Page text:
Metaverse Nails’ dizzying synthesis of artifice and reality is what makes the app so addictive. Baumann admits the project is probably a little too sparkly for the mainstream Australian market, so the company is instead conducting on-the-ground research for entry into the lucrative Chinese market, where the popularity of nail bars may make it more of a natural fit. “Nail bars are a very social environment,” Baumann says. “Young girls go there, they whip out their mobile phones and take an Instagram shot of their sparkling nails. They would play social games, they would interact with the nail technicians. It’s a very socially wired environment and business space.” And investors are inclined to agree: the company has already received $750,000 from venture capital group Melbourne Angels, as well as funding from Queensland University of Technology’s Creative Enterprise Fund and a number of investors in China.

“I make hologram sparkly nails and wearable technology, hologram technology and hologram wearables,” Baumann tells me from Shanghai. “And I guess those kinds of ideas are pretty out there for Australian mindset.” She sees augmented reality as an electronic form of self-determination, a way for younger women to play with their online and offline identities.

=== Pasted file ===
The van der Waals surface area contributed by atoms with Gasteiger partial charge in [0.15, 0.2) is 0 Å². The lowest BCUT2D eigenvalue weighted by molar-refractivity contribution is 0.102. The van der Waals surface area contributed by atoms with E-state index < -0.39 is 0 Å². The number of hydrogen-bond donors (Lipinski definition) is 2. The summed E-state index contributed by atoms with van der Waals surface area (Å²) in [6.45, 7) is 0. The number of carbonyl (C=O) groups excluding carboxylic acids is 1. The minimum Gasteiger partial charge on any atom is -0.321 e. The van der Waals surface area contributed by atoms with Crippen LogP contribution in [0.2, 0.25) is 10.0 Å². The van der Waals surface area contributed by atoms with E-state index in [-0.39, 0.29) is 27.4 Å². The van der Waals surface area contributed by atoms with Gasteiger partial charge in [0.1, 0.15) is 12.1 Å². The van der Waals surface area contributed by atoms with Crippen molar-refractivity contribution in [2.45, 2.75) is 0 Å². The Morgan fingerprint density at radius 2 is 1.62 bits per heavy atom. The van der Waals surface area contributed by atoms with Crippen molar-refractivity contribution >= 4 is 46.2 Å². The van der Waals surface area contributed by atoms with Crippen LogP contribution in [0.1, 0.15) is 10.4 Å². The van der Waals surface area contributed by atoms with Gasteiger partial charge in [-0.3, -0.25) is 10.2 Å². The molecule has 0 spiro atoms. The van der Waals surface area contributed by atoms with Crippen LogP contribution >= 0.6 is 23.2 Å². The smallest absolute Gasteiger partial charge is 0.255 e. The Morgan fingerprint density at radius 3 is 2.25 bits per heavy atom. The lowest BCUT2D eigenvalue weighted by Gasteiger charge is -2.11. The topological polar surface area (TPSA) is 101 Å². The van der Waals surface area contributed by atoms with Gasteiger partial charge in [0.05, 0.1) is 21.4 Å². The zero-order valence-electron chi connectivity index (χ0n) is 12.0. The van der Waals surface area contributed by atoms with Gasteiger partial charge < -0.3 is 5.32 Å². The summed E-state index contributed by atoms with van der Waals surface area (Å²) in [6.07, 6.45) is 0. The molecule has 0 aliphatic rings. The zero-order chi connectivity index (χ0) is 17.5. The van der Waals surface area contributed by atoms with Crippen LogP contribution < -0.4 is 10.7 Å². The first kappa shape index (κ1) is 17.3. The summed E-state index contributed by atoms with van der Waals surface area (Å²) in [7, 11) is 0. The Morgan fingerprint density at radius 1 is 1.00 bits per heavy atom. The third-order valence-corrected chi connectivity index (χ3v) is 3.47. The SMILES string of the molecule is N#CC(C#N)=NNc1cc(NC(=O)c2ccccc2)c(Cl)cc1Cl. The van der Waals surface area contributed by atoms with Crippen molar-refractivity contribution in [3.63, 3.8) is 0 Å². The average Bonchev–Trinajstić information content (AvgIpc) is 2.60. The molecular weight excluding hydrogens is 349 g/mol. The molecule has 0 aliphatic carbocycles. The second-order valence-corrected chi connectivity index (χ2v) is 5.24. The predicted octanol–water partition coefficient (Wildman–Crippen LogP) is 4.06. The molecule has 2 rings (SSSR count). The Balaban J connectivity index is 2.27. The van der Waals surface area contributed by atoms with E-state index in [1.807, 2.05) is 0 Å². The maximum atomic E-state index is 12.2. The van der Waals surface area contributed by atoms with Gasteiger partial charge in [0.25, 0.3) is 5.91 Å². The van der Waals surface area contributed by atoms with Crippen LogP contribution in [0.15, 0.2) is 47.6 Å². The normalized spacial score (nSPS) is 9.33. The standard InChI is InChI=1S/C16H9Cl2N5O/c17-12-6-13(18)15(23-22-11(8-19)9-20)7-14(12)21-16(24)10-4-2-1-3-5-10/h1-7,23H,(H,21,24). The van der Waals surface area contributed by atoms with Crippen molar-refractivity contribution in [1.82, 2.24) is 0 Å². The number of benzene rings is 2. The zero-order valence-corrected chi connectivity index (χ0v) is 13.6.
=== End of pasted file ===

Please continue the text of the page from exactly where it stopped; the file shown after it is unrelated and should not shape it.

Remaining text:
As I ponder the possibilities of augmented reality adornment, I can’t help but think of the ’90s. Not just because of the nostalgia evoked by the nods to childhood TV shows such as Sailor Moon but because virtual reality was then the next great innovation – long heralded, but for a long time undelivered. Decades later, it’s still too early to say whether virtual reality is a fad or if it will determine our future. What purpose can it serve in our lives? Will new worlds spawn new narratives? Will augmented reality be a precursor to VR or another culture entirely?

Holography itself, or the production of holograms, has been around for some time, of course, and is an endeavour that has owed as much to science as it does to art. Salvador Dali is widely acknowledged as one of the first artists to explore holography as an artistic medium in 1973, when he depicted a rotating, three-dimensional image of a bejewelled Alice Cooper cradling a miniature statue of the Venus de Milo while a plaster sculpture of Cooper’s brain, adorned with an eclair crawling with live ants, loomed in the background. In March 1984, National Geographic was the first publication to reproduce a hologram – it chose a bald eagle – on its cover. The magazine’s editorial notes: “Though the sculptured eagle looks to its left, the cover hologram image faces right for heraldic tradition.”